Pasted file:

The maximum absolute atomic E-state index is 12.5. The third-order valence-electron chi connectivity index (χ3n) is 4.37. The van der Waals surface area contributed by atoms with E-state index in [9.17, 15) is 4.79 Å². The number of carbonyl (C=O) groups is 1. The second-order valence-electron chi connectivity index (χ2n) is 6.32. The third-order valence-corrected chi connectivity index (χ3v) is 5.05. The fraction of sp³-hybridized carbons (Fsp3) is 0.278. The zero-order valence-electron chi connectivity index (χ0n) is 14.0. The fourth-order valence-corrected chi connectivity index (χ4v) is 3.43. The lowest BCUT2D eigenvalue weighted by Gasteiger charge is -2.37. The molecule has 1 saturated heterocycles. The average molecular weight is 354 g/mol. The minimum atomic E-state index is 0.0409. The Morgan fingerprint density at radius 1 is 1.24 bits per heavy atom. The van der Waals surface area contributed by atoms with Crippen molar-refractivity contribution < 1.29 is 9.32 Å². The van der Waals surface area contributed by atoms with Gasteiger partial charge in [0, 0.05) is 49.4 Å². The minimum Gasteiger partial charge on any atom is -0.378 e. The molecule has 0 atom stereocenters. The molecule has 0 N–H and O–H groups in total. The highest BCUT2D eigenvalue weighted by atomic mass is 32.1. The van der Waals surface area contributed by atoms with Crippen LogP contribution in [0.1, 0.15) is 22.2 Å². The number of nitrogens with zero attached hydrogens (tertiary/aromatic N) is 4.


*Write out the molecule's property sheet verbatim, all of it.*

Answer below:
The maximum absolute atomic E-state index is 12.5. The third-order valence-electron chi connectivity index (χ3n) is 4.37. The van der Waals surface area contributed by atoms with E-state index in [9.17, 15) is 4.79 Å². The number of carbonyl (C=O) groups is 1. The second-order valence-electron chi connectivity index (χ2n) is 6.32. The third-order valence-corrected chi connectivity index (χ3v) is 5.05. The fraction of sp³-hybridized carbons (Fsp3) is 0.278. The zero-order valence-electron chi connectivity index (χ0n) is 14.0. The fourth-order valence-corrected chi connectivity index (χ4v) is 3.43. The lowest BCUT2D eigenvalue weighted by Gasteiger charge is -2.37. The molecule has 1 saturated heterocycles. The average molecular weight is 354 g/mol. The minimum atomic E-state index is 0.0409. The Morgan fingerprint density at radius 1 is 1.24 bits per heavy atom. The van der Waals surface area contributed by atoms with Crippen molar-refractivity contribution < 1.29 is 9.32 Å². The van der Waals surface area contributed by atoms with Gasteiger partial charge in [0, 0.05) is 49.4 Å². The minimum Gasteiger partial charge on any atom is -0.378 e. The molecule has 0 atom stereocenters. The molecule has 0 N–H and O–H groups in total. The highest BCUT2D eigenvalue weighted by atomic mass is 32.1. The van der Waals surface area contributed by atoms with Crippen LogP contribution in [0.1, 0.15) is 22.2 Å². The number of nitrogens with zero attached hydrogens (tertiary/aromatic N) is 4.